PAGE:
If WDC can continue to use cash in a smart way, investors stand to keep benefiting.
Industrial manufacturer Ingersoll-Rand (IR) owns a diverse collection of brands that includes Club Car golf carts, Trane air conditioners, and its namesake line of industrial equipment. Until last quarter, IR also owned a big security business that were spun off as Allegion (ALLE), a separate $4.4 billion firm. While the deal removes Ingersoll-Rand's highest-margin business, it should give the firm considerable wherewithal on its balance sheet in 2014.
Ingersoll-Rand owns market leading positioning in most of its businesses. After the security unit spinoff, IR's exposure to HVAC equipment has increased considerably, growing to 60% of revenues. With commercial and residential construction enjoying new life this year, IR should benefit in a big way as demand stays at the high-end of its recent range.
While Ingersoll-Rand's business is certainly cyclical, the firm has been battling its cost structure to keep margins high. That'll be particularly important now that the high-margin security business is off the books.
With rising analyst sentiment in shares of this Rocket Stock in January, we're betting on shares.
Despite the residual warts from the financial crisis of 2008, credit rating agency Moody's (MCO) still boasts a lucrative, high-moat business. As one of the "big three" ratings firms, Moody's controls around 40% of the market for debt ratings, a position that gives the firm ample cross selling opportunities among its user base. With interest rates sitting near zero right now, debt issuances are up as firms make the prudent choice of refinancing debt loads at higher rates. That gives Moodys a steady stream of business to keep up with now.
The regulatory and public scrutiny that Moody's faced in the wake of 2008 provided some good lessons for management, making it much less likely that MCO will make the same mistakes twice. Moody's business extends beyond debt ratings; like its peers, the firm also sells research and quantitative databases, products that (like ratings) are capital-light and produce impressive margins. In many ways, Moody's dominance has held because it's one of the only games in town, and that edge is a big plus for investors.
Financially, Moody's is in good shape. The firm maintans a balance sheet that's nearly debt-neutral, and the firm operates in a high net-margin business with few major capital costs.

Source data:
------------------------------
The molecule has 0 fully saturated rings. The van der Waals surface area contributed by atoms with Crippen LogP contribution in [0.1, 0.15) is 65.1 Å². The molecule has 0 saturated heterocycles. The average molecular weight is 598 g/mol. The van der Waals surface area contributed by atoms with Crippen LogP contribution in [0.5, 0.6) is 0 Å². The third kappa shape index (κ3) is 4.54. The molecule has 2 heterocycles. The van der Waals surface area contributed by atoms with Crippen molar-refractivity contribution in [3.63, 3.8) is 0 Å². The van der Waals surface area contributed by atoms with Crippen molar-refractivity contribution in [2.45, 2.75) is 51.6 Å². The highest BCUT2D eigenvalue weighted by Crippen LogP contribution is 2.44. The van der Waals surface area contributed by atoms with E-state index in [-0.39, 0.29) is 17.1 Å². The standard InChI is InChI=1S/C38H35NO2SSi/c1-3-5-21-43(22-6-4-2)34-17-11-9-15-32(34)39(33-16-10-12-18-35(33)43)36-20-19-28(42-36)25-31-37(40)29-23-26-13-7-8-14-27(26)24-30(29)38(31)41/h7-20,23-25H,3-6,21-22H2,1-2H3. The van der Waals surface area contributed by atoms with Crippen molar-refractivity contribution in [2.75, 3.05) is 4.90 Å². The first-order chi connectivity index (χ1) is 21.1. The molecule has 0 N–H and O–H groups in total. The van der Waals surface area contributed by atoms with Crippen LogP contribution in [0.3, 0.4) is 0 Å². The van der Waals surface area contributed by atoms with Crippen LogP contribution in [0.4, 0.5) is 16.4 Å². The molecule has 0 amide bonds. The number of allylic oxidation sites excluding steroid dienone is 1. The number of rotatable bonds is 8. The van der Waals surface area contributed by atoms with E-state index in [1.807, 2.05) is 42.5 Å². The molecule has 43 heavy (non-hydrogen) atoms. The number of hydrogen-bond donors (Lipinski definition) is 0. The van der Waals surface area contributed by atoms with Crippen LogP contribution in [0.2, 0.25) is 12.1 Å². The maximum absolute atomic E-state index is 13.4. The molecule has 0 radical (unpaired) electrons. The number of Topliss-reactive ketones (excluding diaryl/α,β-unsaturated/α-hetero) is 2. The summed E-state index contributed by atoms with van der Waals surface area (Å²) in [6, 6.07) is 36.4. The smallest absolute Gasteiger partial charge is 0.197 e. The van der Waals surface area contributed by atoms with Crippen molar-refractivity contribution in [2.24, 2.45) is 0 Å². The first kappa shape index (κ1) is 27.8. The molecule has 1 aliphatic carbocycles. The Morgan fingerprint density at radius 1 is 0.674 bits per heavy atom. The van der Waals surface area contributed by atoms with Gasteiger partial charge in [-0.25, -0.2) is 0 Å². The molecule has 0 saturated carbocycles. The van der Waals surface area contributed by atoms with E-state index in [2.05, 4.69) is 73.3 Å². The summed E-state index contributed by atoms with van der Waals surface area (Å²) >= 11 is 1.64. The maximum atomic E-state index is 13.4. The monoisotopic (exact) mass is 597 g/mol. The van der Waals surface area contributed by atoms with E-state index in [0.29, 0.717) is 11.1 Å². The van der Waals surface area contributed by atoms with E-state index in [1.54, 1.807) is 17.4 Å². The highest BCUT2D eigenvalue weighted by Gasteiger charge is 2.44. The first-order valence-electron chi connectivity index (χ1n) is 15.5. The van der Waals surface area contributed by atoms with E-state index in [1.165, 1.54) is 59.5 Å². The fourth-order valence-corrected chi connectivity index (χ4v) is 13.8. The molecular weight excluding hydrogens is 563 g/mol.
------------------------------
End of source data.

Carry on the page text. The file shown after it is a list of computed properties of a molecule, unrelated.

As momentum drags shares of MCO higher in 2014, investors should continue to get rewarded for their patience.
As I write today, the average age of a car on the road here in the U.S. is older than it's ever been before. That's providing some big opportunities at auto parts retailer AutoZone (AZO). As drivers seek to extend the lives of older vehicles, AZO's parts business should continue to enjoy big organic growth. AutoZone's network spans around 4,700 stores here in the U.S. and another 321 in Mexico, making it the largest aftermarket car part seller in North America.
AutoZone has size advantages over its peers. That means that it's able to negotiate better pricing deals with its suppliers, and it means that it's able to generate bigger margins on its private-label parts business such as Valucraft and Duralast. The firm's business isn't relegated to do-it-yourselfers either -- AutoZone also boasts more than 3,000 commercial locations within its retail stores, providing parts for repair shops and service stations. While margins on the commercial side of the business don't match the profitability that AZO enjoys on the retail side, volumes help make up for the shortfall.
Mexico is a big growth driver for AutoZone, particularly because the trends of lengthening cars' useful lives are magnified down there due to a much older national car fleet. Expansion into other Latin American countries could provide much higher growth rates than the firm's current earnings multiple implies.
To see all of this weeks Rocket Stocks in action, check out the Rocket Stocks portfolio at Stockpickr.
-- Written by Jonas Elmerraji in Baltimore.